PM needs to correct systems that breed black money
The decision to demonetise higher denomination currency notes is an important measure to flush out black money. Such a step will yield better results if the BJP government simultaneously addresses and corrects the systems that breed black money. Instead of addressing the symptoms alone, it will be more effective to address the root causes of the disease of corruption.
During a recent visit to Japan, Prime Minister Narendra Modi had announced that the Central government would take further action not only to curb black money generation but also step up the campaign against corruption. It was a welcome statement. In that connection, I suggest the following approaches to enhance the credibility of the Modi government.
- In the guise of inviting investors, most state governments have been giving away public lands, precious scarce minerals and other public resources of great value to private companies at highly subsidised rates, allowing those companies to profiteer at the cost of the public exchequer, thereby creating scope for generation of black money. Modi should take the lead in building a national consensus on putting a stop to this regressive approach. As far as possible, the governments which are merely public trustees of such resources, should conserve those resources and refrain from doling out natural resources at rates less than their market value, as rightly directed by the apex court in the 2G Spectrum case.
- The Companies Act permits companies to make political contributions up to 7.5 percent of their profits, whereas the threshold for contributing funds for societal needs (corporate social responsibility) is only 2% of the profits. This is not only a warped provision intended to promote crony capitalism but also a retrograde provision that has resulted in the governments granting quid pro quos to the donor companies, violating the law of the land. If the Union government can abolish political contributions altogether and replace the same with State funding, the Central government will be getting at the root of electoral corruption and cleanse the system once and for all. Simultaneously, the government should help the Election Commission of India (ECI) in curbing lavish election spending.
- In this context, though the Foreign Contributions Regulation Act (FCRA) prohibits political parties and politicians from accepting donations from foreign companies, many political parties including BJP have blatantly violated the FCRA. I filed a writ [WP(C) 131/2013] before the Delhi High Court which directed the Union government, in its Order dated 28-3-2014, to proceed against all political parties violating the FCRA and prosecute the errant foreign companies. Accepting donations from foreign companies compromise the national interest and it is distressing to see that both the major political parties, Congress and BJP, accepting such funds. The central government has not only dragged its feet in implementing the court order but has gone one step backwards by introducing an amendment to the FCRA retrospectively through the backdoor of the latest Finance Bill and got it enacted by the Parliament. In other words, the Central government has no qualms in seeking donations from foreign companies to the detriment of the national interest and has gone to the extreme extent of getting the FCRA amended to accommodate such a highly objectionable provision. Unless Prime Minister Modi gets this regressive amendment revoked, the people at large may not have confidence in the steps being taken by the government to campaign against corruption.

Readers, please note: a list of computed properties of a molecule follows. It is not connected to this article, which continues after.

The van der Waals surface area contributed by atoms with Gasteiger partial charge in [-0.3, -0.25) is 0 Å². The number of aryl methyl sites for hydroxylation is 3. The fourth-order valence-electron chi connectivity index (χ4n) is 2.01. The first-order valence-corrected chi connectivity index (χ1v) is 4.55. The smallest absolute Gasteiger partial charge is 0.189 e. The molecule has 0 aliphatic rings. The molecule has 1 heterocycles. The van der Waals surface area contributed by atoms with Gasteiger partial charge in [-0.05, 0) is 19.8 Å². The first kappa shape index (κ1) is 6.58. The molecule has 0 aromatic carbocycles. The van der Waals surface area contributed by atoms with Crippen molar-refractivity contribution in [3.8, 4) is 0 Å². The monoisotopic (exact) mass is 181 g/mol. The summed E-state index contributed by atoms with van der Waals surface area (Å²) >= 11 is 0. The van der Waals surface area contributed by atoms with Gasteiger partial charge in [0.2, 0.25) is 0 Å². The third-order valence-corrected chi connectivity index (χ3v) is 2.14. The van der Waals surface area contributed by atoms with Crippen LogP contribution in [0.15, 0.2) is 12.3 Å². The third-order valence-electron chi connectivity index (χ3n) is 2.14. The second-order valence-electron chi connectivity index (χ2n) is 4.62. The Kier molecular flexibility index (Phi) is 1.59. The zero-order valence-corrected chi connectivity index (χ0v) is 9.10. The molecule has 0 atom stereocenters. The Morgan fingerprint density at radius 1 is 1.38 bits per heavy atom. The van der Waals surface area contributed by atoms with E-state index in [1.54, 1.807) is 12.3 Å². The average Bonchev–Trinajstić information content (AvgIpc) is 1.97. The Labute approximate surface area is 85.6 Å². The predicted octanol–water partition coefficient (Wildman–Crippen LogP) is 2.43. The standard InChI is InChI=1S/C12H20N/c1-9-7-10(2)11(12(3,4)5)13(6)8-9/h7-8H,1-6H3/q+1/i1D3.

- Black money is stashed away by both political leaders and other public functionaries in the form of benami land and other real estate property in different states. The Central government needs a specialised investigating agency to trace those properties and force the culprits to face the law of the land. Demonetising higher currency notes alone may not suffice.
- As far as black money stashed away in offshore (foreign) accounts is concerned, I have alerted the investigation agencies about several state chief ministers and others having such accounts. But they have not responded till date. Inaction on the part of the Modi government in this matter has already eroded public confidence in the earnestness with which the BJP government has conducted itself in fighting corruption in high places. This public perception needs to be corrected immediately, not through sloganeering, but through tangible action.
- One way to curb corruption in government is by enforcing the sanctity of sovereign contracts in letter and spirit. I find that contracts are routinely allowed to be violated by way of political patronage, as it has happened in the case of the Production Sharing Contracts (PSCs) of the Ministry of Petroleum & Natural Gas. Strict contract management is one of the ingredients of good governance
- One source of corruption that has become rampant these days is the political patronage involved in PSU banks dispensing credit to corporates without exercising due diligence. One glaring example of this was the manner in which State Bank of India had flippantly signed an MOU in Prime Minister Modi’s presence in Australia to grant a billion dollar loan to the Adani group. Under public pressure, SBI had to withdraw from that MOU but it is public knowledge how these PSUs banks have misused the so-called “Capital Debt Restructuring ” scheme and other versions of that scheme to expose public funds to the risk of becoming NPAs. There are conflict-of-interest situations between RBI and the PSU banks and the Finance Ministry and the PSU banks which need to be removed and PSU bank reforms undertaken urgently.
(The author, former Secretary to Government of India, has sent the contents of this article in a personalised letter to Prime Minister Narendra Modi and officials concerned.)